The Air Force regulations recognize that Air Force personnel have the right to petition Members of Congress and other public officials. Air Force Reg. 30-1(9) (1971). The regulations, however, prohibit "any person within an Air Force facility" and "any [Air Force] member . . . in uniform or . . . in a foreign country" from soliciting signatures on a petition without first obtaining authorization from the appropriate commander. Ibid. [Footnote 1] They also provide that
of the Air Force will distribute or post any printed or written material . . . within any Air Force installation without permission of the commander. . . ."
Air Force Reg. 35-15(3)(a)(1) (1970). The commander can deny permission only if he determines that distribution of the material would result in
"a clear danger to the loyalty, discipline, or morale of members of the Armed Forces, or material interference with the accomplishment of a military mission. . . ."
Id. 3515(3)(a)(2). [Footnote 2]
Albert Glines was a captain in the Air Force Reserves. While on active duty at the Travis Air Force Base in California, he drafted petitions to several Members of Congress and to the Secretary of Defense complaining about the Air Force's grooming standards. [Footnote 3] Aware that he needed command approval in order to solicit signatures within a base, Glines at first circulated the petitions outside his base. During a routine training flight through the Anderson Air Force Base in Guam, however, Glines gave the petitions to an Air Force sergeant without seeking approval from the base commander. The sergeant gathered eight signatures before military authorities halted the unauthorized distribution. Glines' commander promptly removed him from active duty, determined that he had failed to meet the professional standards expected of an officer, and reassigned him to the standby reserves. Glines then brought suit in the United States District Court for the Northern District of California claiming that the Air Force regulations requiring prior approval for the circulation of petitions violated the First Amendment and 10 U.S.C. § 1034. [Footnote 4] The court granted Glines' motion for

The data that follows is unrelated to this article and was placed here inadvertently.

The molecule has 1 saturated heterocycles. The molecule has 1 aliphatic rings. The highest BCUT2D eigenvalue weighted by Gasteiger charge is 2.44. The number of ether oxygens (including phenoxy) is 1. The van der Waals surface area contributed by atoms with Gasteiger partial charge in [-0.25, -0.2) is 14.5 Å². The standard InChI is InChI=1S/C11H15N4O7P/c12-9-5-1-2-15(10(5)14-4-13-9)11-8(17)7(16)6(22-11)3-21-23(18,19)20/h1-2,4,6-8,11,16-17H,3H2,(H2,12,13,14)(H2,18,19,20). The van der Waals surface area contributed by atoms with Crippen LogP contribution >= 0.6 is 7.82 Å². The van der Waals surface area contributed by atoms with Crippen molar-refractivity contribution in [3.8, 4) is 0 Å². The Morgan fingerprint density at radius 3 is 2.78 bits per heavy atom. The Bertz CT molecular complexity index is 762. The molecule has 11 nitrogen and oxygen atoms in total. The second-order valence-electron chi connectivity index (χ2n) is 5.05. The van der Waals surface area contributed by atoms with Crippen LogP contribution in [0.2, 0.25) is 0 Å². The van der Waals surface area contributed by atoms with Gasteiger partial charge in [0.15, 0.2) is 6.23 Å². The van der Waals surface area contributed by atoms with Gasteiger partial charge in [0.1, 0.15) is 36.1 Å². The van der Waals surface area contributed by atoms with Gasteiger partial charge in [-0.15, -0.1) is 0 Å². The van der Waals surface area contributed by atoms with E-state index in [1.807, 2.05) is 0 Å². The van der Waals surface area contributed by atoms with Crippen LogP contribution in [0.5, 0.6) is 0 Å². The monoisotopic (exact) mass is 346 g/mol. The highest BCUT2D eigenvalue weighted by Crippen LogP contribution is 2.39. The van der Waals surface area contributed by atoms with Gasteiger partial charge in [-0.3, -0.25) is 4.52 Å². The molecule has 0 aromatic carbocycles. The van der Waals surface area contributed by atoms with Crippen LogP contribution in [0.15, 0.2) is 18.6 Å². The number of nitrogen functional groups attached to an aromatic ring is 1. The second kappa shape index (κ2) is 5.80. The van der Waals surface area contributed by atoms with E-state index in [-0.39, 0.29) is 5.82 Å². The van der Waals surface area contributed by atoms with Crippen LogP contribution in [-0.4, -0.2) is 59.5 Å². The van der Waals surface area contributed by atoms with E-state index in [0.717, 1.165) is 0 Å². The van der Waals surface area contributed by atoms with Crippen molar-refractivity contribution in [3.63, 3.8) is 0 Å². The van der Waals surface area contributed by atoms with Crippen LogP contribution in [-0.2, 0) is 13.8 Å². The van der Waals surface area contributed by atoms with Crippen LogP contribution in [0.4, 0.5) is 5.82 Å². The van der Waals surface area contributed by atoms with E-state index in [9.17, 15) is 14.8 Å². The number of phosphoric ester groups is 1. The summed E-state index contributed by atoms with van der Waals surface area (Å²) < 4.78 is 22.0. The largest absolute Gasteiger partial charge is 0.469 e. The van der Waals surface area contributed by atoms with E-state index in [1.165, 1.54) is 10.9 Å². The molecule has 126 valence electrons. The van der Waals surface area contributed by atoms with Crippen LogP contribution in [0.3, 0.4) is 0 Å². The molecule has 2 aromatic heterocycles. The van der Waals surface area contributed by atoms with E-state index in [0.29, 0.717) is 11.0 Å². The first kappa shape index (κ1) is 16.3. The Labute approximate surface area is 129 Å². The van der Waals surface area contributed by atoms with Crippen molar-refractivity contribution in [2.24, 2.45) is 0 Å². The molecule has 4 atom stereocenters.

summary judgment and declared the regulations facially invalid. Glines v. Wade, 401 F.Supp. 127 (1975). [Footnote 5]
The Court of Appeals for the Ninth Circuit affirmed the finding of facial invalidity. Glines v. Wade, 586 F.2d 675 (1978). [Footnote 6] Following its decision in an earlier case involving collective petitions to Members of Congress, the court first determined that the regulations violated 10 U.S.C. § 1034. [Footnote 7] The statute prohibits any person from restricting a serviceman's communication with Congress "unless the communication is unlawful or violates a regulation necessary to the security of the United States." The Air Force regulations against unauthorized petitioning on any base did not satisfy the statutory standard, the court concluded, because the Government had not shown that such restraints on servicemen in Guam were necessary to the national security. 586 F.2d at 679. Since 1034 did not cover Glines' petition to the Secretary of Defense, the court next considered whether the regulations violated the First Amendment. The court acknowledged that requirements of military discipline could justify otherwise impermissible restrictions on speech. It held, however, that